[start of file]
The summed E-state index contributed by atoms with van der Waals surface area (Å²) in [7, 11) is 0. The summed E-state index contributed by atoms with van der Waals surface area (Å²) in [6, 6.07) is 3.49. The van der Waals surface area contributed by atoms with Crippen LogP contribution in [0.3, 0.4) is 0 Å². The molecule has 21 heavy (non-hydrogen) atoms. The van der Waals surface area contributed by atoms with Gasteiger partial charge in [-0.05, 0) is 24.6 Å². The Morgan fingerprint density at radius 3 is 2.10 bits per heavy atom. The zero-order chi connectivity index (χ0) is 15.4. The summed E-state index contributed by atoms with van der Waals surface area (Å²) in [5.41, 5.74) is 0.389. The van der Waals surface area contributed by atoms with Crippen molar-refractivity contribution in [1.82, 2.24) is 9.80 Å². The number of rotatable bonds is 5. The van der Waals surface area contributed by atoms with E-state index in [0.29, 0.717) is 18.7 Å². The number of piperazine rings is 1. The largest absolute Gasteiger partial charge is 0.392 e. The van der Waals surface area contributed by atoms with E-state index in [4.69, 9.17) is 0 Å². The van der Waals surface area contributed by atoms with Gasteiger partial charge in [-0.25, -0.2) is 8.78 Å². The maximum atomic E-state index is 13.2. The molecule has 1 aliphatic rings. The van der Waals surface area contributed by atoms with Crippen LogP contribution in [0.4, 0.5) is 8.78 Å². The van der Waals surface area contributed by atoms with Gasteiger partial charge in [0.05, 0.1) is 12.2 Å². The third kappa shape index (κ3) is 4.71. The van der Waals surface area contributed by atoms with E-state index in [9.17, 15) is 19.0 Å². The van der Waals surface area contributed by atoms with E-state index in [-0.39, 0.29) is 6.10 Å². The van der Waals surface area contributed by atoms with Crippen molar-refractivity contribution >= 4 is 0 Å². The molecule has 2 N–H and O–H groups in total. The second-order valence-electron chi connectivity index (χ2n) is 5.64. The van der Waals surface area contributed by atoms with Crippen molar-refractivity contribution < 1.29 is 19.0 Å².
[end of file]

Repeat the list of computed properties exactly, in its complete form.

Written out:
The summed E-state index contributed by atoms with van der Waals surface area (Å²) in [7, 11) is 0. The summed E-state index contributed by atoms with van der Waals surface area (Å²) in [6, 6.07) is 3.49. The van der Waals surface area contributed by atoms with Crippen LogP contribution in [0.3, 0.4) is 0 Å². The molecule has 21 heavy (non-hydrogen) atoms. The van der Waals surface area contributed by atoms with Gasteiger partial charge in [-0.05, 0) is 24.6 Å². The Morgan fingerprint density at radius 3 is 2.10 bits per heavy atom. The zero-order chi connectivity index (χ0) is 15.4. The summed E-state index contributed by atoms with van der Waals surface area (Å²) in [5.41, 5.74) is 0.389. The van der Waals surface area contributed by atoms with Crippen molar-refractivity contribution in [1.82, 2.24) is 9.80 Å². The number of rotatable bonds is 5. The van der Waals surface area contributed by atoms with E-state index in [0.29, 0.717) is 18.7 Å². The number of piperazine rings is 1. The largest absolute Gasteiger partial charge is 0.392 e. The van der Waals surface area contributed by atoms with E-state index in [4.69, 9.17) is 0 Å². The van der Waals surface area contributed by atoms with Gasteiger partial charge in [-0.25, -0.2) is 8.78 Å². The maximum atomic E-state index is 13.2. The molecule has 1 aliphatic rings. The van der Waals surface area contributed by atoms with Crippen LogP contribution in [0.4, 0.5) is 8.78 Å². The van der Waals surface area contributed by atoms with Gasteiger partial charge in [0.05, 0.1) is 12.2 Å². The third kappa shape index (κ3) is 4.71. The van der Waals surface area contributed by atoms with E-state index in [9.17, 15) is 19.0 Å². The van der Waals surface area contributed by atoms with E-state index in [-0.39, 0.29) is 6.10 Å². The van der Waals surface area contributed by atoms with Crippen molar-refractivity contribution >= 4 is 0 Å². The molecule has 2 N–H and O–H groups in total. The second-order valence-electron chi connectivity index (χ2n) is 5.64. The van der Waals surface area contributed by atoms with Crippen molar-refractivity contribution < 1.29 is 19.0 Å².